You Can Have a Strong Relationship With Your Teen: Here's How
May 08, 2019
As children enter the early teen years, more and more of their lives takes place away from you. For parents, trying to balance teens’ increasing need for privacy and independence with the need for adequate supervision and involvement may often make you feel like you are walking the tightrope in the circus—over a cage of hungry lions. The good news is that you have more than a decade of parental experience under your belt. So although you may feel unprepared, you are well qualified for the task at hand.
Trust Your Gut
As kids become teenagers, one of the biggest mistakes parents make is to stop trusting their gut. You had no trouble making rules and setting appropriate limits when they were 10 or 11. The magic number 13 shouldn’t change that. Remember, no one knows your child better than you. If something seems off, it likely is. Follow your instincts and do what you think is right.
Clear and Communicated Expectations
The easiest way to help your teens toe the line is to ensure they know what is expected of them. Be sure your rules, family values, and expectations are clearly communicated and consistent. Supervision, rules, and privileges should be age-specific and the same for all family members—boys and girls.
Don’t be dismayed when “nothing” seems to be the answer to every question you ask your teens. Grilling them or prying is a surefire way to make sure they never open up. Take a new approach. Tell them about your day. Acknowledge if they look angry, upset or sad, and make yourself available—“I’ll be over here if you want to talk.” You’ll be pleasantly surprised how they open up.
Stay On That Pedestal
It might be hard to recall, but your teens are the same children who used to think you were invincible. Don’t lose your parental credibility by trying to relate as a friend, instead of a parent. It doesn’t matter how you behaved as a teen. Save those stories for when your kids are adults.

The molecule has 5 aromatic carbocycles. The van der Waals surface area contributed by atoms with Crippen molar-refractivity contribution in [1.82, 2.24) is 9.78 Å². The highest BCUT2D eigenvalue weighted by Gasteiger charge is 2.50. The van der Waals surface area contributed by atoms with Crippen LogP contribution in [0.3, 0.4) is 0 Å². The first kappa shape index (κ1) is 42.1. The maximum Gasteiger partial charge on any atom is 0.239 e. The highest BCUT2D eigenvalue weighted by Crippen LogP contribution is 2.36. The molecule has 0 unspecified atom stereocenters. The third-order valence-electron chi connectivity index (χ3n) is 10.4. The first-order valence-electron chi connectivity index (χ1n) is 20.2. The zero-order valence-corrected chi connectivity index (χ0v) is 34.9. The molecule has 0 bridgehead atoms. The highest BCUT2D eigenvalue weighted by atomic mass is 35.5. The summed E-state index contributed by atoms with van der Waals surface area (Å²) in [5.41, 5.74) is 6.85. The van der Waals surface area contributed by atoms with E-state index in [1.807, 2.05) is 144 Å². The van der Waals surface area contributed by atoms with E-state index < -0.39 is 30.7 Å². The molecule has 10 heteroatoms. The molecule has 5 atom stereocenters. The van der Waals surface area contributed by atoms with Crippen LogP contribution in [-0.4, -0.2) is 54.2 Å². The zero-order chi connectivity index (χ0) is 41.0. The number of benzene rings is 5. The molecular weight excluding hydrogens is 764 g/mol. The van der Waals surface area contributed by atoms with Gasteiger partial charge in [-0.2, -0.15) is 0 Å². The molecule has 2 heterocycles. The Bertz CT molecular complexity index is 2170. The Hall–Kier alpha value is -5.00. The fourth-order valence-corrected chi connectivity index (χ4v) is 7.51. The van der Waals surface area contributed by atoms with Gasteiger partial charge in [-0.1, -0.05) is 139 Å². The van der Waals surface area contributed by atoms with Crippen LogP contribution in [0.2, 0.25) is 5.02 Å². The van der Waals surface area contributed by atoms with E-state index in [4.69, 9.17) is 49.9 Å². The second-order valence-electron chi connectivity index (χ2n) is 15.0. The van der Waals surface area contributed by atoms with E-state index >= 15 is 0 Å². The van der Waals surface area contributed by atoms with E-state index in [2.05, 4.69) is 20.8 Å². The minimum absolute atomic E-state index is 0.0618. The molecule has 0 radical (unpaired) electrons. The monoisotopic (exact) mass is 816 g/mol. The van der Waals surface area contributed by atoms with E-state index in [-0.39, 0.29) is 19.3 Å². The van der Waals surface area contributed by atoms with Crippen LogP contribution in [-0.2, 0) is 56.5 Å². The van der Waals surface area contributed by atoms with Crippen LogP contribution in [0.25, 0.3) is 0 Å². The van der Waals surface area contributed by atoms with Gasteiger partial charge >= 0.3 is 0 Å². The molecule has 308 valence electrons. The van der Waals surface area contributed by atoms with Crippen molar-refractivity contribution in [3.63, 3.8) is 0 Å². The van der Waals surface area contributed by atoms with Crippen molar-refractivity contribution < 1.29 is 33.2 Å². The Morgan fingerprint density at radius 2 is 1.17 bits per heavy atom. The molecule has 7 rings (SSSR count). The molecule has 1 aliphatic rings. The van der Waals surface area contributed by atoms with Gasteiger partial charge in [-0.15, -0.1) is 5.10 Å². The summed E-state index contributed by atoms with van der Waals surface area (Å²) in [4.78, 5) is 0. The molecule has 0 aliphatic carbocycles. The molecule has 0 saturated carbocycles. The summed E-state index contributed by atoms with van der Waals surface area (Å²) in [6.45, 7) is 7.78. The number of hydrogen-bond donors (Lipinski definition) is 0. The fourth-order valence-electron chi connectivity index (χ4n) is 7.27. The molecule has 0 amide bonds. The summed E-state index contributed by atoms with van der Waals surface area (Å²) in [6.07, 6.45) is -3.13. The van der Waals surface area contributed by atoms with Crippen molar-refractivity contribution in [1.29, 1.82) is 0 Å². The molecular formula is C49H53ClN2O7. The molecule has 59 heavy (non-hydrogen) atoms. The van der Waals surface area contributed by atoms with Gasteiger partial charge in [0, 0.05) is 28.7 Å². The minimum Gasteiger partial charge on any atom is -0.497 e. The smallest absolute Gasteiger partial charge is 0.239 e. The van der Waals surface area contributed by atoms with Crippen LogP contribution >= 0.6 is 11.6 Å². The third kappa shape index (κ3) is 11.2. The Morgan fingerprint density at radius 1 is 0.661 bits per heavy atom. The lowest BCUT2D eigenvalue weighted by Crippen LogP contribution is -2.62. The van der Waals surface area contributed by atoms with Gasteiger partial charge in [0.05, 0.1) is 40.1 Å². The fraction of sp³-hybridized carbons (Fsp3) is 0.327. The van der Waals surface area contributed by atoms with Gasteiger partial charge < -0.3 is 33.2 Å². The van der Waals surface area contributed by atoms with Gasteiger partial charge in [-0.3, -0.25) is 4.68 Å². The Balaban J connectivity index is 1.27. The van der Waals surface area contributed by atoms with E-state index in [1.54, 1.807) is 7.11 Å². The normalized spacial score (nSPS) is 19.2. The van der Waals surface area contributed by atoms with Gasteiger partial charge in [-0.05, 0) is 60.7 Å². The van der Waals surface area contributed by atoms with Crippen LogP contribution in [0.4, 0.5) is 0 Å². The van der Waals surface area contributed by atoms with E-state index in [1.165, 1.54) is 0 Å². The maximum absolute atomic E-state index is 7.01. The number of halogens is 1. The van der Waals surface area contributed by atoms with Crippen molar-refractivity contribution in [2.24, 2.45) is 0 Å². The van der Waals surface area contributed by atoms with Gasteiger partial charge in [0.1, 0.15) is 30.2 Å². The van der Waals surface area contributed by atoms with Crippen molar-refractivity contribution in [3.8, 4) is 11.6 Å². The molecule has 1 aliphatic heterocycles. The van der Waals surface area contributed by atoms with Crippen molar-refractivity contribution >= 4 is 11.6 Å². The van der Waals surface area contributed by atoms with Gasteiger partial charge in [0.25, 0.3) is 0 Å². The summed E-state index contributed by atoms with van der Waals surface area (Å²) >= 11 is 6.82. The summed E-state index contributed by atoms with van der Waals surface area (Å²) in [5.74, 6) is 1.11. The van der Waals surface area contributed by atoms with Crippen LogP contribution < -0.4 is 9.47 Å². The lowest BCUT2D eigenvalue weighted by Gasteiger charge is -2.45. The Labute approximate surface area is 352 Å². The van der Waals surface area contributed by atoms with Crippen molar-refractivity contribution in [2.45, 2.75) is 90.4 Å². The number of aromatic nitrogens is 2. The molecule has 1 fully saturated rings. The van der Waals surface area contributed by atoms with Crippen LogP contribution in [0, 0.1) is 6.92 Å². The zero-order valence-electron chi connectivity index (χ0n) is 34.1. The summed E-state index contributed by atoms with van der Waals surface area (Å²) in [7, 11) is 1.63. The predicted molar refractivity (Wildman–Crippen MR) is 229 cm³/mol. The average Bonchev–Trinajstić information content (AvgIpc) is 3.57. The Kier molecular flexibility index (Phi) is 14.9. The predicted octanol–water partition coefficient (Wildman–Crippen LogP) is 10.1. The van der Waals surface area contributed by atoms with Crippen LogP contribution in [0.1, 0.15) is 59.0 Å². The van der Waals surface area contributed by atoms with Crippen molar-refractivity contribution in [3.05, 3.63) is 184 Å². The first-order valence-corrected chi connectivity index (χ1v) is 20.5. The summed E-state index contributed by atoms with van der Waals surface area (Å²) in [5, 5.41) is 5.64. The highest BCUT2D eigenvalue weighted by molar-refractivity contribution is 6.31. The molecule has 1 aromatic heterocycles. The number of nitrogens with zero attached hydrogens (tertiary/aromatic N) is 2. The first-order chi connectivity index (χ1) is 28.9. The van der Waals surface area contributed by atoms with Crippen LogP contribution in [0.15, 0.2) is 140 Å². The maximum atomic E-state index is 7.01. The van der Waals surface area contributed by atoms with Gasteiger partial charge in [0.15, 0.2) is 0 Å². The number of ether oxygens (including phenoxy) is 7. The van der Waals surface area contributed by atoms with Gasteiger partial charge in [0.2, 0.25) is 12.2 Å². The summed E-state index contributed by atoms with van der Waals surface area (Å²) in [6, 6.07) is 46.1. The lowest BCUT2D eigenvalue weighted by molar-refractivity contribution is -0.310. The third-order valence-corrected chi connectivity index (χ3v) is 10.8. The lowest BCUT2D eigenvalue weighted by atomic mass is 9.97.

Privacy is a Privilege, Not a Right
Teens must earn the privilege of privacy and independence. Be sure to dole it out a little at a time and evaluate how they manage before you give a little more. Throughout their teen years, this will be a constant ebb and flow—as they show they can be trusted and you give more, or they misstep and you reign them back in.
Kids Will Be Kids
There is no doubt that your teens will make mistakes; thankfully, most will be relatively minor, but don’t make the parental mistake of under-reacting when it is something serious. Any sign of substance use should be dealt with as a major offense. Consequences should be enough of an ordeal for your teen that they serve as a true deterrent for such behavior in the future.
Crime and Punishment
If you want your rules followed, there have to be consequences when they are broken. The key is that the punishment is reasonable and enforceable. Keep it short and sweet when delivering justice. Don’t engage your teen in a discussion about the reasons behind your rules when they are being enforced. Save those conversations for another time and place.
Large and Lasting Influence
Research proves that cultivating a strong parent/child relationship ensures that you will have a large influence over your teens’ behavior for a long time. A strong relationship doesn’t mean that you always agree. It means you take interest in what they do, share your opinions, make yourself available for them to talk to, know who their friends are, and step in where necessary to keep them physically and emotionally safe. You can expect challenges to your ability to love and understand them. You also can expect to be compared to other parents. What they are really saying to you is your limits are meaningful. Even though it may be hard to believe, they some day will be thanking you.
Luis Felipe Amunategui, PhD, is a psychologist at UH Rainbow Babies & Children's Hospital and specializes in child and adolescent psychology.
UH Rainbow pediatric practices are offering extended office hours in May to accommodate and prioritize teen well visits as part of Teen Health Month. Call for an appointment today.
Brian Zack, MD, general pediatrician at Pediatricenter -- Bainbridge, explains the benefits of teens having their annual physical with their pediatrician who knows them best. Watch the video.
Tags: Parenting, Teens & Tweens